Rescue teams were exploring an underground West Virginia coal mine on Tuesday in search of two women and a man, after the fourth person in the group emerged on Monday night to report the location of the remaining three, according to mining and state officials.
The two women and two men -- local officials initially described the group as four men -- were reported missing late Saturday near the Rock House Powellton mine in Clear Creek, West Virginia, according to the West Virginia Office of Miners' Health, Safety and Training (MHS&T), which dispatched mining rescue teams along with other state and local resources.
The three remaining people inside the mine include Kayla Williams, 25 Erica Treadway, 31, and Cody Beverly, 21, according to the Raleigh County Sheriff's Office Lt. M.A. McCray.
Eddie Williams, 43, emerged from the mine alone and reported the location of the missing trio to authorities, the sheriff's office spokesperson said.
MHS&T officials activated the mine rescue team early Sunday morning after an abandoned ATV the group was believed to be riding was found near the mine entrance, officials said.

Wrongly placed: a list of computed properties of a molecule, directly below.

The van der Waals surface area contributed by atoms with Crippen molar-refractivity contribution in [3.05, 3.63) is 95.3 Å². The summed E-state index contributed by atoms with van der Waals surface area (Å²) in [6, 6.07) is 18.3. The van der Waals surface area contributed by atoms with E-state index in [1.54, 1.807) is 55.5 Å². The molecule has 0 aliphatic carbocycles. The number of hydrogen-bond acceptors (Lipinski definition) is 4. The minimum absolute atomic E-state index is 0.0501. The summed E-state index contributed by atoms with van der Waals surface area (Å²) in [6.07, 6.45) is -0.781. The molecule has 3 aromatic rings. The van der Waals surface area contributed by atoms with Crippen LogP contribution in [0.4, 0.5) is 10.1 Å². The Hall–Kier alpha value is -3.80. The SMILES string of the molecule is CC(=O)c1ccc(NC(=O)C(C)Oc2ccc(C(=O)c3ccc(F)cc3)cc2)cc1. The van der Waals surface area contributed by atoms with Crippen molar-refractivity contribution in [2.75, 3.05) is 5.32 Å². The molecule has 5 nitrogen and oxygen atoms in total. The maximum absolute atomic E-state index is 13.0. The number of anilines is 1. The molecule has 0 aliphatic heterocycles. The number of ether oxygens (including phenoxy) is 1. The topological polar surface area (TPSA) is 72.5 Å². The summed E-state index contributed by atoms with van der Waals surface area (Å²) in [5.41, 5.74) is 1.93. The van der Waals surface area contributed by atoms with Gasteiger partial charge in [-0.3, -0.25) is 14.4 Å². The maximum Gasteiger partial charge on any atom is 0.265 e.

West Virginia Governor Jim Justice said he and other state and local officials are doing everything they can to reach the men.
"From the beginning I’ve said we needed to use all the resources available to us," Justice said, according to a state press release.
"Many prayers were answered when the one individual exited the mine with information about where the others were located," he continued in the statement.
"We are praying they can be found quickly and brought out to safety.”
MHS&T rescue personnel are working with the West Virginia National Guard, the West Virginia State Police, the Raleigh County Sheriff’s Office and the Boone County Sheriff’s Office to coordinate the rescue mission, officials said.
McCray said the entry point to the mine was sealed at one point with a concrete wall and a fence across it, but had been since been torn down. McCray did not know whether the group now missing removed the barriers.
The individuals did not enter at the main entrance, McCray said, but rather used what’s called a “punch out hole” – a small shaft either accidentally punched out of the side of a mountain or created for ventilation.
McCray also said that a criminal investigation is pending, but is currently secondary to the rescue effort. It remained unclear on Tuesday what prompted the investigation.
ABC News' Christine Theodorou contributed to this report.
This is a developing story. Check back with ABCNews.com often for updates.